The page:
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  • Writer's pictureSafer Highways

New cameras to catch law-breaking drivers on Norfolk roads

Drivers are about to face a new front in the war on motorists with County Hall installing roadside surveillance cameras to detect traffic offences.

Norfolk County Council hopes the devices will bring in hundreds of thousands of pounds in fines to help plug its £46.2m budget gap.

But motoring groups have criticised the plans, saying they may put the Conservative-led authority on a "collision course" with the government.

Prime minister Rishi Sunak said recently that he was "slamming the brakes on the war on motorists", amid concerns that local authorities were using traffic infractions as a way to raise revenues.

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County Hall intends to install the cameras within weeks to detect drivers committing 'moving traffic offences', such as ignoring bans on turns, going into bus lanes and down pedestrianised streets.

Until now, Norfolk motorists committing such offences could only be caught by police officers.

But the government had announced councils would be given powers to issue £70 penalty notices to drivers it caught and County Hall secured permission to do so.

The county council, facing a huge budget gap, hopes to start installing cameras in six streets from November to snare law-breaking motorists.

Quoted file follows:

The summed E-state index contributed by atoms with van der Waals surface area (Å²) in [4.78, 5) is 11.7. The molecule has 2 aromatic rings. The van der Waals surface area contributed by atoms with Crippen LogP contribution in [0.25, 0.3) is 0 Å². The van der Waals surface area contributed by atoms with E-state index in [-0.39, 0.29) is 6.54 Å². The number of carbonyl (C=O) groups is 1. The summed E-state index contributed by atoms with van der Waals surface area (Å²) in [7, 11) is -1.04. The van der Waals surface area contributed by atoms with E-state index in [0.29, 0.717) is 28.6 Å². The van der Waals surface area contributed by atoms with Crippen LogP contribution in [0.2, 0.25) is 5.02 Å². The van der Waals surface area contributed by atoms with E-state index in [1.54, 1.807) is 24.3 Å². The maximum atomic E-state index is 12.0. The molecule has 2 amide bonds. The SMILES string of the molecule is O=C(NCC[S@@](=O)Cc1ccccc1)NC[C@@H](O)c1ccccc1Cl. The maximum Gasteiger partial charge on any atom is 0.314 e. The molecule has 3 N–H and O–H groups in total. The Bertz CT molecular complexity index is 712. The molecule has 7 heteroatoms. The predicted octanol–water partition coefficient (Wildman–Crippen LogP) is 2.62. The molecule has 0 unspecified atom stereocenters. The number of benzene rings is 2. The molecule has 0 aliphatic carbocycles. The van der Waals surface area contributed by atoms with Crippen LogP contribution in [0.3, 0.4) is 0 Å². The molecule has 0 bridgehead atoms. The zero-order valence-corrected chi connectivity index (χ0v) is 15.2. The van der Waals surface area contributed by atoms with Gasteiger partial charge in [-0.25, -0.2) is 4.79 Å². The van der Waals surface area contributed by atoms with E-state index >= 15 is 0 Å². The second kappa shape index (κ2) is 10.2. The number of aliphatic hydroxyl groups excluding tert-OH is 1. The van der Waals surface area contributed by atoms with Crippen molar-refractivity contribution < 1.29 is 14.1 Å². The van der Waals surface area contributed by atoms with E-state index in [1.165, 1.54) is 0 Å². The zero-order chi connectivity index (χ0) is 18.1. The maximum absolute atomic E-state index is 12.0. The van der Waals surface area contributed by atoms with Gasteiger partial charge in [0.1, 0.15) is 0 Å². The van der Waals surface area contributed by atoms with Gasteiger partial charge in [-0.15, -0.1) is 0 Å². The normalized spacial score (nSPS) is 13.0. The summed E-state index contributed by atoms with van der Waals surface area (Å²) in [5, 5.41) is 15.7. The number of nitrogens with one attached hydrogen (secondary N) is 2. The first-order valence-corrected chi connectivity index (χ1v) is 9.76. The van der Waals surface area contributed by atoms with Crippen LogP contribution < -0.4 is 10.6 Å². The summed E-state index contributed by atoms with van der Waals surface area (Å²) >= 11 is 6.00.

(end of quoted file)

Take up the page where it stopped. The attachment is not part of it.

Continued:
Council papers state that would bring in £250,000 in fines between 2024 and 2027.

The first cameras would be in Norwich and Great Yarmouth and the council has said cameras could be used in other locations in future years.

Which streets would be covered?

The Norwich streets due to be covered are:

Gentlemen’s Walk – pedestrian/cycle zone with access for loading only permitted between certain times of the day.

Carrow Road/King Street – devices in both streets will enforce the right turn ban on to King Street during morning and evening peak times in order to ease congestion.

Dereham Road - enforcing bus lane violations near Norwich Road and Marl Pit Lane.

Drivers going in bus lanes in Dereham Road could be caught by new cameras

In Great Yarmouth, Regent Road would be covered - a pedestrian zone with access for loading only during quieter periods of the day, which the council says is often violated by vehicles.

The council said locations of future moving traffic enforcement sites would be based on feedback from various sources, including councillors, the public and transport operators.

Officers said assessment of highway network performance, with the aim of improving road safety and the flow of traffic, would also be considered and new sites would be subject to consultation.

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